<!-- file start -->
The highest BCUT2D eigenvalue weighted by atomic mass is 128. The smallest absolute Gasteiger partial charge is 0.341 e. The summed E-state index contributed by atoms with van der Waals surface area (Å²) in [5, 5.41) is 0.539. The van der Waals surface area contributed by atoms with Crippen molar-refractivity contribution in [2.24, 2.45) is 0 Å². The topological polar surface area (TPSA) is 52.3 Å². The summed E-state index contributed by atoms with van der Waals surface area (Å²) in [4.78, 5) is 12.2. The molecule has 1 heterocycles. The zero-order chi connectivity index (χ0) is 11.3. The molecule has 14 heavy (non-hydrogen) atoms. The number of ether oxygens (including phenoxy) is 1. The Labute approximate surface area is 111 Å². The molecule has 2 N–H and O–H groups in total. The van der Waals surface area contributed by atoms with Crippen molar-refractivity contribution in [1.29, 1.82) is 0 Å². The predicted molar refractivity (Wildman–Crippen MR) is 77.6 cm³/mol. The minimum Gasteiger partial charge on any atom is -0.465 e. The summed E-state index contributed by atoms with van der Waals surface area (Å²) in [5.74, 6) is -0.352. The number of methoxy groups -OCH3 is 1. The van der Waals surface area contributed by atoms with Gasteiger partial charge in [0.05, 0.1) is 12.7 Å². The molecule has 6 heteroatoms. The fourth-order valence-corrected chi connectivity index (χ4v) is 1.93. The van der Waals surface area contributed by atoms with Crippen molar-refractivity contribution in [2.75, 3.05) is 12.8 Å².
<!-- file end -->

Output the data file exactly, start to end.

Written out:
The highest BCUT2D eigenvalue weighted by atomic mass is 128. The smallest absolute Gasteiger partial charge is 0.341 e. The summed E-state index contributed by atoms with van der Waals surface area (Å²) in [5, 5.41) is 0.539. The van der Waals surface area contributed by atoms with Crippen molar-refractivity contribution in [2.24, 2.45) is 0 Å². The topological polar surface area (TPSA) is 52.3 Å². The summed E-state index contributed by atoms with van der Waals surface area (Å²) in [4.78, 5) is 12.2. The molecule has 1 heterocycles. The zero-order chi connectivity index (χ0) is 11.3. The molecule has 14 heavy (non-hydrogen) atoms. The number of ether oxygens (including phenoxy) is 1. The Labute approximate surface area is 111 Å². The molecule has 2 N–H and O–H groups in total. The van der Waals surface area contributed by atoms with Crippen molar-refractivity contribution in [1.29, 1.82) is 0 Å². The predicted molar refractivity (Wildman–Crippen MR) is 77.6 cm³/mol. The minimum Gasteiger partial charge on any atom is -0.465 e. The summed E-state index contributed by atoms with van der Waals surface area (Å²) in [5.74, 6) is -0.352. The number of methoxy groups -OCH3 is 1. The van der Waals surface area contributed by atoms with Gasteiger partial charge in [0.05, 0.1) is 12.7 Å². The molecule has 6 heteroatoms. The fourth-order valence-corrected chi connectivity index (χ4v) is 1.93. The van der Waals surface area contributed by atoms with Crippen molar-refractivity contribution in [2.75, 3.05) is 12.8 Å².